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MANAGING THE BUSINESS OF SOFTWARE

The 2 kinds of sales people

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There are two types of sales people: order-takers and rainmakers. Which do you need?

I often hear developers complain “our sales people are just order-takers”—but isn’t that what they should be? If you’ve created a complete product that solves a problem for a specific market segment, selling is immensely easier.

What makes it hard—and why you need “real” sales people—is when you’ve created a set of technologies that doesn’t solve a market problem. Meaning, the sales people need to push the client to buy with promises of future features rather than simply explaining the product and taking orders.

These sales people are deal makers and rainmakers. They look for clients with money who need problems solved, and they bring those problems back to the product team for resolution. They sell what you don’t have and require the product team to fill in the missing pieces.

Rainmakers are, in effect, a primary marketing program. Since you didn’t start with a persona or market segment, you rely on these sales people to sell to their personal contacts—people they’ve sold to before. And since you didn’t solve a problem for that segment, you have an incomplete solution for everyone.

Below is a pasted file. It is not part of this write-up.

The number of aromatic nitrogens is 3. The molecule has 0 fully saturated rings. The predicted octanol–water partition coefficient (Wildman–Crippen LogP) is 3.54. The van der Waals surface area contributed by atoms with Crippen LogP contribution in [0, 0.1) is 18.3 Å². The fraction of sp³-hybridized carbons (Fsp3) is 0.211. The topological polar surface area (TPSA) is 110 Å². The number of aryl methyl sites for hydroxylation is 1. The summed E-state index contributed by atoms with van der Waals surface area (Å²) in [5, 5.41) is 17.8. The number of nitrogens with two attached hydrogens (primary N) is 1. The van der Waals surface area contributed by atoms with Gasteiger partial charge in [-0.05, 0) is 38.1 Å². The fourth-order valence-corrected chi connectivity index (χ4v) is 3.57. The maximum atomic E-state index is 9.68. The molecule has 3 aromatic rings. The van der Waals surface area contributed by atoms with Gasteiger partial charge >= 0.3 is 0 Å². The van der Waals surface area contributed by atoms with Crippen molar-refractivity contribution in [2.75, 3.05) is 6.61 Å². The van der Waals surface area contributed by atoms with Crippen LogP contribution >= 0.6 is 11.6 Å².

The ideal scenario is to sell what you have to people who need it. That requires product management and development to target an ideal persona and create a product that sells itself.

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The 2 kinds of sales people

There are two types of sales people: order-takers and rainmakers. Which do you need?

I often hear developers complain “our sales people are just order-takers”—but isn’t that what they should be? If you’ve created a complete product that solves a problem for a specific market segment, selling is immensely easier.

What makes it hard—and why you need “real” sales people—is when you’ve created a set of technologies that doesn’t solve a market problem. Meaning, the sales people need to push the client to buy with promises of future features rather than simply explaining the product and taking orders.

These sales people are deal makers and rainmakers. They look for clients with money who need problems solved, and they bring those problems back to the product team for resolution. They sell what you don’t have and require the product team to fill in the missing pieces.

Rainmakers are, in effect, a primary marketing program. Since you didn’t start with a persona or market segment, you rely on these sales people to sell to their personal contacts—people they’ve sold to before. And since you didn’t solve a problem for that segment, you have an incomplete solution for everyone.

The ideal scenario is to sell what you have to people who need it. That requires product management and development to target an ideal persona and create a product that sells itself.